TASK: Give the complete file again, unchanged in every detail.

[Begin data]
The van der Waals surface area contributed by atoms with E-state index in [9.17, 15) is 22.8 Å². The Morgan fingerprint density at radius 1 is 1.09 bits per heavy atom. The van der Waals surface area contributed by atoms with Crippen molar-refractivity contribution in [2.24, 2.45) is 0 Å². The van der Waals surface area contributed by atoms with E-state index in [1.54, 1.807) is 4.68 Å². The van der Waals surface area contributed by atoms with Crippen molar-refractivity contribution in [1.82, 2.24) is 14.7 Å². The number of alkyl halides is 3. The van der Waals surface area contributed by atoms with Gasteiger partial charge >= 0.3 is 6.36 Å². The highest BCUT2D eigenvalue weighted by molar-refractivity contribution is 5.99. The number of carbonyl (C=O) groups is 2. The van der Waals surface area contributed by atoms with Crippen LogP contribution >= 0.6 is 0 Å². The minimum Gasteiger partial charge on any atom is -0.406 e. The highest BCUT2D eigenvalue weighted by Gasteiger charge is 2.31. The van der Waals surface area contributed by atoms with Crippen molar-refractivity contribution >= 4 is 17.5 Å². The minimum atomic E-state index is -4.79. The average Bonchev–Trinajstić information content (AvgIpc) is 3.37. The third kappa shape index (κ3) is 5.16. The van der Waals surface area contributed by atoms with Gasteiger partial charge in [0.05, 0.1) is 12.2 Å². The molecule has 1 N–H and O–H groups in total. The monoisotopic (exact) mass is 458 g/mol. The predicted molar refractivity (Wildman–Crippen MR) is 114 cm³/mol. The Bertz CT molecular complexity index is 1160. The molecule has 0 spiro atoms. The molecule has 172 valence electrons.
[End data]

The van der Waals surface area contributed by atoms with E-state index in [9.17, 15) is 22.8 Å². The Morgan fingerprint density at radius 1 is 1.09 bits per heavy atom. The van der Waals surface area contributed by atoms with Crippen molar-refractivity contribution in [2.24, 2.45) is 0 Å². The van der Waals surface area contributed by atoms with E-state index in [1.54, 1.807) is 4.68 Å². The van der Waals surface area contributed by atoms with Crippen molar-refractivity contribution in [1.82, 2.24) is 14.7 Å². The number of alkyl halides is 3. The van der Waals surface area contributed by atoms with Gasteiger partial charge >= 0.3 is 6.36 Å². The highest BCUT2D eigenvalue weighted by molar-refractivity contribution is 5.99. The number of carbonyl (C=O) groups is 2. The van der Waals surface area contributed by atoms with Crippen LogP contribution >= 0.6 is 0 Å². The minimum Gasteiger partial charge on any atom is -0.406 e. The highest BCUT2D eigenvalue weighted by Gasteiger charge is 2.31. The van der Waals surface area contributed by atoms with Crippen molar-refractivity contribution >= 4 is 17.5 Å². The minimum atomic E-state index is -4.79. The average Bonchev–Trinajstić information content (AvgIpc) is 3.37. The third kappa shape index (κ3) is 5.16. The van der Waals surface area contributed by atoms with Gasteiger partial charge in [0.05, 0.1) is 12.2 Å². The molecule has 1 N–H and O–H groups in total. The monoisotopic (exact) mass is 458 g/mol. The predicted molar refractivity (Wildman–Crippen MR) is 114 cm³/mol. The Bertz CT molecular complexity index is 1160. The molecule has 0 spiro atoms. The molecule has 172 valence electrons.